Eugene Peterson’s book Eat this Book teaches us to chew on a passage of scripture, digest it, and then put it to use in practical ways. Our early Christian fathers and mothers called this process Lectio Divina. This passage from The Message recounts Paul’s first visit to the church at Thessalonica and focuses on the need to speak honestly, without mixed motives or hidden agendas, caring for the listeners as a “mother cares for her children. Read the passage at least twice and then work through the Chewing and Digesting sections
PASSING ON THE MESSAGE
1-2 “So, friends, it’s obvious that our visit to you was no waste of time. We had just been given rough treatment in Philippi, as you know, but that didn’t slow us down. We were sure of ourselves in God, and went right ahead and said our piece, presenting God’s Message to you, defiant of the opposition.
3-5 “God tested us thoroughly to make sure we were qualified to be trusted with this Message. Be assured that when we speak to you we’re not after crowd approval—only God approval. Since we’ve been put through that battery of tests, you’re guaranteed that both we and the Message are free of error, mixed motives, or hidden agendas. We never used words to butter you up. No one knows that better than you. And God knows we never used words as a smoke screen to take advantage of you.
6-8 “Even though we had some standing as Christ’s apostles, we never threw our weight around or tried to come across as important, with you or anyone else. We weren’t aloof with you. We took you just as you were. We were never patronizing, never condescending, but we cared for you the way a mother cares for her children. We loved you dearly. Not content to just pass on the Message, we wanted to give you our hearts. And we did.”
♥ This letter was written to a community of believers who had been Christians for only a short period of time – perhaps even a matter of months. The book of Acts tells us that during his first visit in Thessalonica, Paul preached in a Jewish synagogue on three successive Sabbath days. He evidently stayed in the city for sometime to continue his work with the Gentiles. He was so successful in winning converts to Christianity from both Jews and Gentiles that he had to leave the city to protect the newly formed Christian community from persecution. Because sickness prevented him from returning, he sent Timothy to visit the group and report back. When Timothy brought back good news about the stability of the group, Paul write his first letter to them.
♥ Before his conversion, Paul was an arrogant man. This letter may sound a bit arrogant at first reading, too. However, Paul has been on a journey of becoming like Jesus. A persecutor of Christians, he had been put through many trials since he met Jesus on the road to Damascus, not the least of which was reconciling with Peter and the other disciples after his conversion. He also feared for his life from the Romans and religious teachers who had supported him when he killed Christians, but left no stone unturned looking for him when he began preaching Jesus. Paul is a powerful example of plunging into the unknown to bring the gospel message. And he is a model of living a life of integrity as a disciples of Jesus that he recommended to the Thessalonians.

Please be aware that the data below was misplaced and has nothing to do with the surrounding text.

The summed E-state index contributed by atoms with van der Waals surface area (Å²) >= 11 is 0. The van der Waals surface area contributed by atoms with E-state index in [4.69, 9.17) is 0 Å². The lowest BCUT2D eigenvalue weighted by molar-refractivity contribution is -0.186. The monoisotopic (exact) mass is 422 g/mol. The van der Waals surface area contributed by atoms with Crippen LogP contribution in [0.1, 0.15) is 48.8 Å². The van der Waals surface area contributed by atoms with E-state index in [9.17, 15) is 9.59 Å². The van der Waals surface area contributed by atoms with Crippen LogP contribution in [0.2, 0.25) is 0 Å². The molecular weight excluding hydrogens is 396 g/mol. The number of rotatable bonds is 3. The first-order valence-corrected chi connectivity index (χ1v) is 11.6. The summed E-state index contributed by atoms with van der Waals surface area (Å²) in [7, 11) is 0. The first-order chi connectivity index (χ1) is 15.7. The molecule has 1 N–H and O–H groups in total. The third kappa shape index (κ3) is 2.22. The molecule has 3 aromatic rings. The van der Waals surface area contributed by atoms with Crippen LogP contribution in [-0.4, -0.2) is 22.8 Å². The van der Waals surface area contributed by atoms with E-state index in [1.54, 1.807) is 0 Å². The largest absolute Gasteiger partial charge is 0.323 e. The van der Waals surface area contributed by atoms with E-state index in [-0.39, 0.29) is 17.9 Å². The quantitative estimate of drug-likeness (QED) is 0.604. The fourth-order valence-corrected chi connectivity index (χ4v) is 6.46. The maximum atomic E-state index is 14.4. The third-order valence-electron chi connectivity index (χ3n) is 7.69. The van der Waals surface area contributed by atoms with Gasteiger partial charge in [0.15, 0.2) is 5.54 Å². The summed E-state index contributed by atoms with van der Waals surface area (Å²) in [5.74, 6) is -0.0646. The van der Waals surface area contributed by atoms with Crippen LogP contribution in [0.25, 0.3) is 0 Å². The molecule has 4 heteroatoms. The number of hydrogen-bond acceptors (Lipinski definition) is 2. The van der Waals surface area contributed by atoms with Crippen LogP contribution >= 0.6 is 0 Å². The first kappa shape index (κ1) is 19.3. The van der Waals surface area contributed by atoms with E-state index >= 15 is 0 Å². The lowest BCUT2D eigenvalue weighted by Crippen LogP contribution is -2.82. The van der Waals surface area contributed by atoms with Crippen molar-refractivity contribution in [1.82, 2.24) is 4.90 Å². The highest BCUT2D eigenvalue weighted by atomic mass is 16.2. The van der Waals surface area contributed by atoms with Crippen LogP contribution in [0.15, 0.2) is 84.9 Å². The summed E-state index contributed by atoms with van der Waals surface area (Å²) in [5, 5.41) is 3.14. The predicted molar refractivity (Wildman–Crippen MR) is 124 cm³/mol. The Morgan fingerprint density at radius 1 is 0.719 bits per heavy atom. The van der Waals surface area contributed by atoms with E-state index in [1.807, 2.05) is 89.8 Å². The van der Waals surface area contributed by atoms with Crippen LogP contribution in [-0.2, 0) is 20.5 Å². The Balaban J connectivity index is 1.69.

Fasting is mentioned many times in Scripture. Usually it involves going without food so we can focus on God. But we can also abstain from negative things as well so that our hearts are undivided and in God’s will. Here are some suggestions for fasting this week.
♥ Fast from lunch for two days this week and use your “lunch break” to pray that you will not look the other way or walk by anyone in need this week.
♥ Choose a day this week to fast from “ mixed motives” and “hidden agendas” and “flattery” and “smoke screens” (1 Thess. 2:5) When you feel that you need to use these methods to manipulate someone or get what you want, choose to tell the truth instead, no matter what the consequences. Confess these temptations and/or actions before you go to sleep.
♥ Choose a day this week to fast from “throwing your weight around” or “coming across as someone important” or being “aloof” or “ patronizing” or “condescending” (I Thess. 2: 4-8). When you feel this way, say or do something loving instead.
♥ Find an accountability partner and share your experiences with these soul-training exercises with your partner.
MORE FOOD FOR THOUGHT
” If we want to have all our bases covered before we act, nothing exciting will happen. But if we dare to take a few crazy risks because God asks us to do so, many doors, which we didn’t even know existed, will be opened for us.” (Henri Nouwen )